RFE/RL: Most of those Crimean Tatars who have returned home live in poor conditions. Statistics show that more than 60 percent of them are unemployed. Would you say this is the result of discrimination on the part of regional authorities?

Cemilev: Although [Crimean Tatars] account for around 13-14 percent of the peninsula’s population, they represent no more than 4 percent of those employed in self-government bodies. In some institutions -- such as the Security Ministry, the Customs Committee, or the Finance Ministry -- this percentage is equal to zero. Of course this is discrimination. The consequence is that the unemployment rate among Tatars is much higher than the average for Crimea, or even Ukraine. Concerning this 60 percent figure, this does not mean that people do not work. Some people have set up their own small businesses, buying and selling things. Of course this is not enough to allow for a stable source of income and, as a consequence, the Tatars' living standards are slightly below the average for Crimea.

RFE/RL: Did you receive firm assurances from Yushchenko that he will lift Kuchma’s ban on the draft rehabilitation bill passed by parliament last year?

Cemilev: We talked about this with him. He received us on 28 February, and our talks focused on this particular issue. He had asked the Justice Ministry to check whether he could, as Ukraine’s new president, lift the veto imposed by his predecessor and sign this bill into law. Our legislation is not clear on this point. Some legal provisions say he has the right to do so. But others say he doesn't. We will therefore probably come to the conclusion that he should lift the veto and that the Rada should re-examine the bill. We would like this to happen before 18 May, which will mark the anniversary of the deportation. However, the first session of the Rada will take place only on the 17th. So I don’t know whether we will have enough time.


Whenever clashes broke out between representatives of the Russian-speaking population and Crimean Tatars, only the latter were blamed. When, to draw the public’s attention to the illegal purchase of lands by the son-in-law of the former speaker of the Crimean Parliament and Communist Party leader [Leonid] Hrach, six young Tatars took these lands by force before clashing with the Russian Cossacks who had been sent against us, they were sentenced to up to nine years in jail -- although there was not a single casualty. By comparison, a few months earlier an entire Tatar family -- including three small children -- had been assassinated and their murderer was sentenced to eight years in jail. In another case, one Tatar had been beaten to death in a police precinct and his torturer had been sentenced to eight years in jail. This gives you an idea of how authorities treat us. A significant part of Crimea’s law enforcement agencies work hand in hand with local criminal rings. But we hope this will change under [Yushchenko].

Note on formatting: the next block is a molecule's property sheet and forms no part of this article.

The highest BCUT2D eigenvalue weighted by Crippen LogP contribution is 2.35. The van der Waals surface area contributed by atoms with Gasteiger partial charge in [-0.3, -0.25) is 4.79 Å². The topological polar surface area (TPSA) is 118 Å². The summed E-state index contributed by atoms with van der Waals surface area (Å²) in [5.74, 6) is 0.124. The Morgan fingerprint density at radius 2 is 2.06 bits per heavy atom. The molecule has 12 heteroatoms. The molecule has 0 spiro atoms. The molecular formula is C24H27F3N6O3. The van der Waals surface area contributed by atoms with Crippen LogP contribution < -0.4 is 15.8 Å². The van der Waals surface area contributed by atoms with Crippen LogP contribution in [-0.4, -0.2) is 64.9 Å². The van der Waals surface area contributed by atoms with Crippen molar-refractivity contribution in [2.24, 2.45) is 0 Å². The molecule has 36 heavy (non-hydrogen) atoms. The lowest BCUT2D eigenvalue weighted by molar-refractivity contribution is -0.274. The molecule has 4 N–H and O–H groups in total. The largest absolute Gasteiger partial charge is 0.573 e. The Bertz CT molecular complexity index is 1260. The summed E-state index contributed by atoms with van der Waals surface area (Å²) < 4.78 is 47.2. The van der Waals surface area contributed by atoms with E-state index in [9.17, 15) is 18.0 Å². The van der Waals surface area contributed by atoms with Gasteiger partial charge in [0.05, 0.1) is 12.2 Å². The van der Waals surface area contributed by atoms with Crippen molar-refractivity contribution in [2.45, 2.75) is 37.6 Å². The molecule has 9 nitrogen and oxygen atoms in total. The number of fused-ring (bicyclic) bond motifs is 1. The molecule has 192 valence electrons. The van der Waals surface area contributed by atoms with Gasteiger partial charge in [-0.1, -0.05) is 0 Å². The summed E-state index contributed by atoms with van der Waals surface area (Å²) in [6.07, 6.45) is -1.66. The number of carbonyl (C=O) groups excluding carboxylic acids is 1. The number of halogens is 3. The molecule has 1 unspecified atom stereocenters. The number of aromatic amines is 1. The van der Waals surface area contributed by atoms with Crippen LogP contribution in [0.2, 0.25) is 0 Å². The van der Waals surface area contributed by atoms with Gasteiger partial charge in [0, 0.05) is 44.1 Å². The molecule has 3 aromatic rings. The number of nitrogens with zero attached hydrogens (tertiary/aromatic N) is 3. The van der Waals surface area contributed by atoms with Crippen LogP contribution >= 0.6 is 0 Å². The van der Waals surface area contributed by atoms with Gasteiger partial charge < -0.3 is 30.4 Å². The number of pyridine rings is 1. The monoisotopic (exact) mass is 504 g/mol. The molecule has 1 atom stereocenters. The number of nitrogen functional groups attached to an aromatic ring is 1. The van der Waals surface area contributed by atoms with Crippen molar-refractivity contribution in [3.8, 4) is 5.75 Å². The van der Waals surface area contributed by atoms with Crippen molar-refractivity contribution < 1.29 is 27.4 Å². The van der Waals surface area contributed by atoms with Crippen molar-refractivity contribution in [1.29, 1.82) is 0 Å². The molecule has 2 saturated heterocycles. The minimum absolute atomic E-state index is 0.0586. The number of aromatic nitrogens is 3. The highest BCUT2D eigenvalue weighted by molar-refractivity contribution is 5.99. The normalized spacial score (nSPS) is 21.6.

I've actually found all of the interview quite quoteworthy - so do read the whole thing.


My translation of parts of an earlier Jemilev interview is here.
Abdymok sums it up nicely:

100 days later

the president and his top national security advisor are talking about a "conspiracy" involving unnamed individuals to descredit justice minister roman zvarych, who lied for more than a decade about graduating from columbia university.

two police officers have confessed to murdering journalist georgy gongadze. they are in jail, but no one knows the names of their lawyers, when - or if - the case will go to trial.

there has been little or no progress in the tapegate, feldmangate, and other related -gate investigations.

the dollar has been devaluated, gasoline is hard to find, etc.

weather has gotten a lot better. warm, sunny days.

But an evil Soviet in me keeps whispering: It could've been much, much worse...

I'm going to Kyiv tomorrow night, for a very brief visit.
I didn't have the time to go to Meshchanskiy Court today - but the latest news is that all those who were wearing Khodorkovsky t-shirts got detained by the police.

There haven't been too many of them - neither today nor yesterday - and at first I was wondering: why would Putin want to give them so much publicity? I don't agree with those who seriously think he's scared and that's why employs so much force. Without these arrests they would've been more or less invisible, right? But Mishah explained to me that this is being done to scare the shit out of the more timid citizens, the zombified majority. And also, I guess, to give more material to the zombified Nashi movement...

Monday, May 16, 2005

Ilya Yashin, leader of the youth wing of Yabloko, and Sergei Mitrokhin, Yabloko's deputy head, were among those detained by the police today following a rally in support of Mikhail Khodorkovsky in front of the court building.

Watching them being dragged to the police bus from just a few meters away wasn't nice.

A lot more on Khodorkovsky's case and the trial is here.

And here're some really lousy pictures I've taken today (my camera doesn't know how to focus fast so I've missed most of the stuff...):

Ilya Yashin

Sergei Mitrokhin

Some other guy

The bus they're all in
For once, Belarus seems to be doing something right...

Russia's Eurovision song - Nobody Hurt No One, by Natalia Podolskaya - is hurting some people's feelings:

Hello sweet America, where did our dream disappear?
Look at little Erica, all she learns today is the fear